If it wasn’t the sunrise that first stole our hearts as we arrived in Tasmania, or the friendly people we met on our first busy day here, then it was Stanley. We arrived in the tiny coastal town almost swept away by an on-shore wind beating against the car and the van as we drove, that brought with it dark clouds and the threat of heavy rain. Yet, Stanley shone it’s beauty as if the sun were glowing golden.
As with any new place, we had no idea what to expect, and my expectations and positivity had slightly plummeted in the early afternoon. “It’s a crap road” she told us, explaining that the road between Ulverstone and Stanley was one of the worst in the state. “Great” my expectations of a scenic afternoon drive plummeted and I braced myself for a horrific drive along the horrible road we had to face, before saying a sad goodby to Yoshi. There’s always a sense of heaviness when we leave our canine mate at a boarding kennel for the night. He knows what’s coming and immediately tugs at his leash in the opposite direction of the kennel, causing an instant sense of guilt. That added to the warning we’d been given about our afternoon road trip left me a bit edgy.
But the edginess didn’t last long. It was soon replaced by the ooh and ahh of a spectacular coastal view
We’d had a giggle during the day about being “Mainlanders”, a title we’d fast realised we’d be branded with as visitors to the island state. Locals had shared a friendly jest about our expectations compared to those who lived in Tassie, and the way visitors saw things from a mainland perspective. The expectation of road quality turned out to be one of those differences. Compared to many roads we’ve explored in our Australian travels, the road to Stanley is an easy drive and in good condition, with views that are definitely competition for the Great Ocean Road in Victoria.
Stanley greeted us with its most popular landmark; “The Nut”.
The distinctive landmark is high on the must-see list when you’re visiting Tasmania. The Nut is a volcanic plug, originally discovered by explorers Bass and Flinders in 1798, who at the time, named it Circular Head. Today, it dares visitors to climb it from top to bottom before undertaking the 2 kilometre walk at the top, where you’ll be rewarded with far reaching views of the turquoise waters surrounding Stanley.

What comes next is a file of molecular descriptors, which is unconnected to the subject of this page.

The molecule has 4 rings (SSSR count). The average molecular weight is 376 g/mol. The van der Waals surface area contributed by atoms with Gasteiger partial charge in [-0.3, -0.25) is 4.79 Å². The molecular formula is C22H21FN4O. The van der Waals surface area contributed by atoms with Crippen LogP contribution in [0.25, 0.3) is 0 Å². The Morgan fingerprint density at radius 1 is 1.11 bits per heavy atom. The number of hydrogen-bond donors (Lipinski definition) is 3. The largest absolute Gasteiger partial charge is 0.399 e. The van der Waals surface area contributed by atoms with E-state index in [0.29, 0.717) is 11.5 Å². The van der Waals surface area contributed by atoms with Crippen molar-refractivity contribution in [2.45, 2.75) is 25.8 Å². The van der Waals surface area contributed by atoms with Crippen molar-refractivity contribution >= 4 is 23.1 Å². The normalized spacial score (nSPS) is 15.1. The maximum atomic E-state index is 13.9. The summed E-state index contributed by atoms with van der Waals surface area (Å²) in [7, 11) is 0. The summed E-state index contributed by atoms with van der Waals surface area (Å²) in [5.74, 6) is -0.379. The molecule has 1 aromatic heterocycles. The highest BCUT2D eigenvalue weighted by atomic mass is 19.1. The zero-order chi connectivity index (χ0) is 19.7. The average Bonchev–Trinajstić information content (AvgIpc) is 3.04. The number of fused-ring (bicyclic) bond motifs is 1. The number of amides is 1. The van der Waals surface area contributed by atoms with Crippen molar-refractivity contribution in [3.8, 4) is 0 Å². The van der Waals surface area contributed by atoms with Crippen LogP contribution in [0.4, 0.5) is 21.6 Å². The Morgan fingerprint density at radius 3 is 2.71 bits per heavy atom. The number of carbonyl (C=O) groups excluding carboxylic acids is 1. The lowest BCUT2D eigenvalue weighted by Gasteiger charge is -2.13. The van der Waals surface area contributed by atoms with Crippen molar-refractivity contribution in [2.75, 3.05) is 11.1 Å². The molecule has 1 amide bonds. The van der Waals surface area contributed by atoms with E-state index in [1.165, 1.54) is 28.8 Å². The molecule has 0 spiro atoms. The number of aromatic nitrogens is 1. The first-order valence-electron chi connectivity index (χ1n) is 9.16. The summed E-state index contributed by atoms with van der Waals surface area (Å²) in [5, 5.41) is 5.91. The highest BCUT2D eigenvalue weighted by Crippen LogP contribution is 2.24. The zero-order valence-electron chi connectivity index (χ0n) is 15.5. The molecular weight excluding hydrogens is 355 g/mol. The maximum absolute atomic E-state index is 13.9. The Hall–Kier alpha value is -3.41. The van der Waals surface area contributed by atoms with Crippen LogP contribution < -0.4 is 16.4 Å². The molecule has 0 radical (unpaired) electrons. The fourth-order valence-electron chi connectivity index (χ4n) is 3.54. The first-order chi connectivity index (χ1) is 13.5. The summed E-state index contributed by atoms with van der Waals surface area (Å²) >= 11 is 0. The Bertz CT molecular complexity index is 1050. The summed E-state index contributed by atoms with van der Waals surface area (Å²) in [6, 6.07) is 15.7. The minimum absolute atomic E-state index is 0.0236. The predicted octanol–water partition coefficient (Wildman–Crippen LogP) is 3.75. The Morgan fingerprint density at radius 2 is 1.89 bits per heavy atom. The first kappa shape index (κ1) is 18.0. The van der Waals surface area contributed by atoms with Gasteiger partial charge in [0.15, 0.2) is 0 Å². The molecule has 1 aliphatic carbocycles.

While The Nut is definitely a defining feature of this beautiful little town, a strong sense of history is present as you wander the streets. Both historical stories of the fishing industry that still supports the town today, and streets lined with beautifully maintained buildings and cottages that greet you while you undertake the historical walk through the town. For something special, add in a trip to the historic Highfield House.
As if the beauty and history of Stanley wasn’t enough, here, you’ll experience an amazing night-life, although perhaps not the kind you’re used to. Once the sun sets, the Stanley coastline comes to life with penguins coming back into shore. We waited in the cold on-shore winds for quite a while before being rewarded with the beautiful sight of these small waddling birds.
For another wonderful after dark experience, the wharf provides lots of fun for the kids to do some squidding. With the beautiful fresh seafood for sale in town, even if you don’t have much luck catching your own, you can still be assured of tasting some of the freshest Tasmanian seafood available here.
Stanley is a small town, and yet it has so much to offer those willing to explore it’s history, and natural wonders. Don’t miss this gorgeous little village on your trip to Tassie, you could spend a day or a month and I still don’t think Stanley would lost its charm.